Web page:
Marina Petrov

Award winning Pianist, Occupational Piano Injury Specialist, Lecturer & Piano Teacher Managing Director of Around the Globe Piano Music Festival

Award winning Pianist, Occupational Piano Injury Specialist, Lecturer & Piano Teacher / Managing Director of Around the Globe Piano Music Festival

Musician's health : Healthy piano start

Every time when a young child walks in for the first piano lesson, many of us piano teachers perhaps wonder if this child will become a musician or he will give up learning altogether. Whatever the outcome, even if piano playing is going to be just a hobby, I am sure that we all wish him a very good start.

What is considered to be a good start?

At the very least, a good start means that the teacher should have a healthy approach to learning to introduce a technique that encourages a relaxed style of practising, thus protect the pupil from occupational injuries. If the pupils love music and their piano, they should be helped to play without any physical pain or discomfort as well as any psychological problems. Essentially, teachers themselves need to be aware and have a better understanding of one child's body, muscles and how they function. Also, they have an understanding of the child's mind and of the psychology of a young pupil. A good teacher should treat each pupil as an individual, each one needing a different approach. It is of great importance to teach them gradually about themselves, their bodies, how they function while playing, about their own abilities and restrictions from the very start. Only through our dedication and persistence can a young pianist develop good piano technique, the key to ensuring our students learn to perform any technical tasks effortlessly, and then they will enjoy their piano playing with confidence.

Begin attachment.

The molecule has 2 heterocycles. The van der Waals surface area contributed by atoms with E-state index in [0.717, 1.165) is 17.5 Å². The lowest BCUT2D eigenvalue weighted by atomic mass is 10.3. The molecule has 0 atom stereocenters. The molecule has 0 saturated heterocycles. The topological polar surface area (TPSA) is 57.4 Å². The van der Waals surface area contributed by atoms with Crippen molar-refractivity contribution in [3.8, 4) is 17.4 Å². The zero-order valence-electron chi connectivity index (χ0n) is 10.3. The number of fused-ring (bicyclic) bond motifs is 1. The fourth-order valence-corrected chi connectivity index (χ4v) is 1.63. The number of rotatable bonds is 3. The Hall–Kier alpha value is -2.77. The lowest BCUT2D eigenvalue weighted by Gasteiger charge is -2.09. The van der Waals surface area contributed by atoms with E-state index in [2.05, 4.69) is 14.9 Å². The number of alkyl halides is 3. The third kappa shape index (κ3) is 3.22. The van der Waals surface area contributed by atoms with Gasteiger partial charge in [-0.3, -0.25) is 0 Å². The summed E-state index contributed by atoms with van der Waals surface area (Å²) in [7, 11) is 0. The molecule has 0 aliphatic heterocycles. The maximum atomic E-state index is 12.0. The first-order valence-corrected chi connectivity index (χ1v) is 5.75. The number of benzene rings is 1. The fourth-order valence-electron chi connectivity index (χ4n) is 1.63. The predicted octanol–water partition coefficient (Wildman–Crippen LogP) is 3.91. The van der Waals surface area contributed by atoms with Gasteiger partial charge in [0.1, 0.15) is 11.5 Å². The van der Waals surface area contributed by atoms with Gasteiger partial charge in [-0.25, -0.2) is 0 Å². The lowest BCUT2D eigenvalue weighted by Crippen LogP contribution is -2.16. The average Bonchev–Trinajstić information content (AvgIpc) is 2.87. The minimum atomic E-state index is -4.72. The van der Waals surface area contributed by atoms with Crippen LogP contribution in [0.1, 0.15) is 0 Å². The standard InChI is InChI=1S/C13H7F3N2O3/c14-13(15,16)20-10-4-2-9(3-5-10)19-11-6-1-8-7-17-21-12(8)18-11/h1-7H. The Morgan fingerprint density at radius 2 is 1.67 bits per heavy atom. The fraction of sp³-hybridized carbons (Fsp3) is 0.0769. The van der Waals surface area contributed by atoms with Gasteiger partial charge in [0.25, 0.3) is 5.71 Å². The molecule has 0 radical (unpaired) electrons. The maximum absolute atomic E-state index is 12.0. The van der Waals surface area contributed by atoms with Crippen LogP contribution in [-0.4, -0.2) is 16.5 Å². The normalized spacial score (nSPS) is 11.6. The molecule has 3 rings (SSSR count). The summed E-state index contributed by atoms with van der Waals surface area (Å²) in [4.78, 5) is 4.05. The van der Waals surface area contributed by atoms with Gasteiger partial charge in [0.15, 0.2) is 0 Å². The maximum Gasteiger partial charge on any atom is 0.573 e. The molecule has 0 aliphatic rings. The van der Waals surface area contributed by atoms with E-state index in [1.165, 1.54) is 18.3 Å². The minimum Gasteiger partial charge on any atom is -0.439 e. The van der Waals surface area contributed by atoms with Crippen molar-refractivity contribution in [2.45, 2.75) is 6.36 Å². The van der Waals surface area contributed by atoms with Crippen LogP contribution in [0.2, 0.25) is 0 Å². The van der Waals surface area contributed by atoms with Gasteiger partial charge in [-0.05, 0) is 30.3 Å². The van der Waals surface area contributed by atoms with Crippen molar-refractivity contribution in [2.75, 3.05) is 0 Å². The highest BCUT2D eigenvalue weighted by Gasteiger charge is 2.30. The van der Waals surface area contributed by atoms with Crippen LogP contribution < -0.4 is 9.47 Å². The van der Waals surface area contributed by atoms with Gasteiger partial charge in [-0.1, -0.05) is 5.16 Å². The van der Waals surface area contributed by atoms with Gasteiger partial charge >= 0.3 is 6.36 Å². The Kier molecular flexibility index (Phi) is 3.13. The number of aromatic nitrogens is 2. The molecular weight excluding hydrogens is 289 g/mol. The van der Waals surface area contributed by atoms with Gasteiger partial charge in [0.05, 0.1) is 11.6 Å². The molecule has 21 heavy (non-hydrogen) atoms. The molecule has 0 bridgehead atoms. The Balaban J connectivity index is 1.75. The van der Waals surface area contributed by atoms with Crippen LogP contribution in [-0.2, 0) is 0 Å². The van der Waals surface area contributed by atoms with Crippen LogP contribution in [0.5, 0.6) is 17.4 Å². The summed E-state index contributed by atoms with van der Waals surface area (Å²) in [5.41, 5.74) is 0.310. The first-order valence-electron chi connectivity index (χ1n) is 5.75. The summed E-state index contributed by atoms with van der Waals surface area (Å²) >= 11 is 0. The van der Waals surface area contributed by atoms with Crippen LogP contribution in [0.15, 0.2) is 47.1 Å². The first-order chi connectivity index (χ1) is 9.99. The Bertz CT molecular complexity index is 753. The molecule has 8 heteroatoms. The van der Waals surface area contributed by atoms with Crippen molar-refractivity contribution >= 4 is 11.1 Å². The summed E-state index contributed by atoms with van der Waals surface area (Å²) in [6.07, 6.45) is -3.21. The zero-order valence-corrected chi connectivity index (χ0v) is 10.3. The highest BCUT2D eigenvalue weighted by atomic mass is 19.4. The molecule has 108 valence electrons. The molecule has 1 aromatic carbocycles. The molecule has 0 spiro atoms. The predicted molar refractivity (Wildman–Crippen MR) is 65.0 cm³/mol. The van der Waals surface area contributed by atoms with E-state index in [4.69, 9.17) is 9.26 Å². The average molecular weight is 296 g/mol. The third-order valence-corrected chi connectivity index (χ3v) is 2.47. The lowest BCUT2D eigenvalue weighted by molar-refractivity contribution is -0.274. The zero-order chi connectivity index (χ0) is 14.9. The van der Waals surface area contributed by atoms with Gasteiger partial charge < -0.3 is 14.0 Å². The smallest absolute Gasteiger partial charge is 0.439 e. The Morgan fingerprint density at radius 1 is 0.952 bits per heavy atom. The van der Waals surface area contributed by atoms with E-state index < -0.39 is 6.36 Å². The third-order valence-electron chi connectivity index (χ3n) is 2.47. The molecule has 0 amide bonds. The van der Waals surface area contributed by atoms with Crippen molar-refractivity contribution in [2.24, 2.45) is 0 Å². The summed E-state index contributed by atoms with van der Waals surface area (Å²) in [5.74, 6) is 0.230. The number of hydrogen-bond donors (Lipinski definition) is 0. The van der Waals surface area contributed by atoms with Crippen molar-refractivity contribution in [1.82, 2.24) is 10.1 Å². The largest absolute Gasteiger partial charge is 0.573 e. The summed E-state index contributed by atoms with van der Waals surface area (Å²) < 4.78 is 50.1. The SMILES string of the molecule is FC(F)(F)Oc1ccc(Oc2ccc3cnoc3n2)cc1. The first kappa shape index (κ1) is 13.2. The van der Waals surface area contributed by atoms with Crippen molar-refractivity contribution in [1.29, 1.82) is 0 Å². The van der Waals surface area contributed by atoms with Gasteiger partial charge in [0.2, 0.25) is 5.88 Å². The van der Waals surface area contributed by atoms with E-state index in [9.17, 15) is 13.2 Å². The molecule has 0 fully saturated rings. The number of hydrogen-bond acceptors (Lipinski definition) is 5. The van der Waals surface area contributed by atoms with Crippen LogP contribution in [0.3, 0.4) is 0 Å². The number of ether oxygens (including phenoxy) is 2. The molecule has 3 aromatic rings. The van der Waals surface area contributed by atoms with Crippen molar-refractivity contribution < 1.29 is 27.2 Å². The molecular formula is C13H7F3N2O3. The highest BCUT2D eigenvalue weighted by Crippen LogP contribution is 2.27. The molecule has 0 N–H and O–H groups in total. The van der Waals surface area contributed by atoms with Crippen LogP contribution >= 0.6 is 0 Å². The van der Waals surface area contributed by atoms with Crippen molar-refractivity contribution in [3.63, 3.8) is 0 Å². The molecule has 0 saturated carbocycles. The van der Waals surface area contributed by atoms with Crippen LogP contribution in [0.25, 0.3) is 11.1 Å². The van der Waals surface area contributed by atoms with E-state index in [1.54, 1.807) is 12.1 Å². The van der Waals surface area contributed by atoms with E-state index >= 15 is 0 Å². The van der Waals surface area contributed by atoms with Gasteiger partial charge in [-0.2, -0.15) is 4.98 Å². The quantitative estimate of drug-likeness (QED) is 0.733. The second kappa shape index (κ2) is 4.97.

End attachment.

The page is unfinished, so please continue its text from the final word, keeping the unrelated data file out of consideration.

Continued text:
As early as from the first lesson we should pay attention on three main aspects such as posture, the position of hands and arms, and the release of tension in young students.